Modified: 1.5/5 Reshiram has a nice HP score for Modified, but that's about it. Water Weakness and weak, expensive attacks will ultimately doom this iteration of the fire dragon from seeing much play in Modified during our current format.
Limited: 4/5 On the other hand, Reshiram is fantastic in Limited. 130 HP is great, and should easily hold up to most things that aren't Pokemon-EX. Likewise, Purifying Flame gets rid of the annoying Status Conditions common in Limited. Finally, while Fusion Flare's secondary effect will rarely trigger, a solid 80 damage for four Energy isn't terrible in the slower format. It's also important to note that both of Reshiram's attacks only require a single Fire Energy, making it easy to splash into decks running multiple types. In summary, Reshiram is not quite perfect in the format, but most decks should consider running it.


We end the week with Reshiram (BW: Plasma Freeze 17/116), a new version of one of the “poster-mon” for the Black & White games!




Type: Reshiram is a Fire-Type; they don’t have any useful support (not that many Types do), you hit Weakness for most Metal- and Grass-Type Pokémon (of which only a handful see competitive play), but you don’t have to worry about Resistance (unless you are playing in Unlimited).  This isn’t good… in fact of the Weaknesses we’ve actually seen printed in the current Modified card pool (Darkness, Dragon, Fighting, Fire, Grass, Lightning, Metal, Psychic, and Water), Fire is the safest… but it isn’t all bad, as because no one expects it, it can be quite upsetting for the few decks that have it.


Stage: Reshiram is a Basic… just a plain Basic Pokémon.  This means it is space efficient, easy to get into play, and all and all as good as it gets.  You can tap the support that exists purely for Basic Pokémon (like Prism Energy) and certain pieces of general support (like search) works better since it is one and done.


Hit Points: 130 HP is as good as it gets for Basic Pokémon without also being a Pokémon-EX.  This isn’t enough to guarantee surviving a hit, but most of the time you’ll be trading blows with Pokémon-EX or Evolutions; in the case of the former even trading two to one and you break even in Prizes or committing fewer resources in the case of the latter.  Only against other Basic Pokémon will you risk falling behind in all areas.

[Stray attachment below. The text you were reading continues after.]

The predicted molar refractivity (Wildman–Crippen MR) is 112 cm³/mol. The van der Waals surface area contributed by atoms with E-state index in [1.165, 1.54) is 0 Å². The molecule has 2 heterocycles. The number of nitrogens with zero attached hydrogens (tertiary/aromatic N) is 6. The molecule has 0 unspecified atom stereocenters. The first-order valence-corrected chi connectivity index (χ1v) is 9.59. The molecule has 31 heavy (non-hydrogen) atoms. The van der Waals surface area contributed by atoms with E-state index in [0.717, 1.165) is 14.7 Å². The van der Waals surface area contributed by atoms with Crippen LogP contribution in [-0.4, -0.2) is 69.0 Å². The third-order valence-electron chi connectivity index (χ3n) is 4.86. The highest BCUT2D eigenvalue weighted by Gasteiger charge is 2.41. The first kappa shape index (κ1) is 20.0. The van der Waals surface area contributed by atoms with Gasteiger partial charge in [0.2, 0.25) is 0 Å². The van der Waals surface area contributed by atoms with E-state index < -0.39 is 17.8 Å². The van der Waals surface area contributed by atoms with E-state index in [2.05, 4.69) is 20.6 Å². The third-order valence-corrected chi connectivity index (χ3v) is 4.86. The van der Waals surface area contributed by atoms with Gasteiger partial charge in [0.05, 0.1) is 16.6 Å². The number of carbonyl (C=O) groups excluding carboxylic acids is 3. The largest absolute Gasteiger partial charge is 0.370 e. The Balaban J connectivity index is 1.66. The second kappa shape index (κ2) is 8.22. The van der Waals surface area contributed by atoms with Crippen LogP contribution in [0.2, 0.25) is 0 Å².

Weakness: Sadly, Fire-Type Pokémon all are Water Weak lately; this is boring and makes them vulnerable; a Fire-Type deck would be very vulnerable to popular Water-Type attackers like Keldeo EX… and Reshiram has the HP so that the extra damage from Weakness is required for an easy KO.  The thing is… Water Weakness doesn’t fit a Dragon/Fire hybrid; both Water- and Ice-Type attacks (which convert to the TCG Water-Type) only do normal damage to this kind of hybrid in the video games.  Dragon Weakness would have been appropriate, and two thirds of what makes the TCG Fighting-Type (Ground-Type and Rock-Types) would also be appropriate… though I do not know if these two Weaknesses would have been an improvement.


Resistance: No Resistance is the worst Resistance, and Reshiram could have used one; with 130 HP even absorbing 20 points of damage could buy you an extra turn… two if your opponent’s deck isn’t at full steam.  There are even several reasonable options based upon what a Dragon/Fire-Type is Resistant to in the video games: Grass (Grass and Bug), Lightning (Electric), Metal (Steel), and Fire (…Fire).


Retreat: A Retreat Cost of two is disappointing.  In another format, it would be the functional average; something you could pay most of the time, but wouldn’t want to because of how badly it would set you back.  This format, not only are you unlikely to need to change out of the Active slot frequently, but you seldom will want to discard two Energy in order to do it.  There are effects to lower the Retreat Cost, but they work just as well on higher Retreat Costs which would also qualify Reshiram as a Heavy Ball target.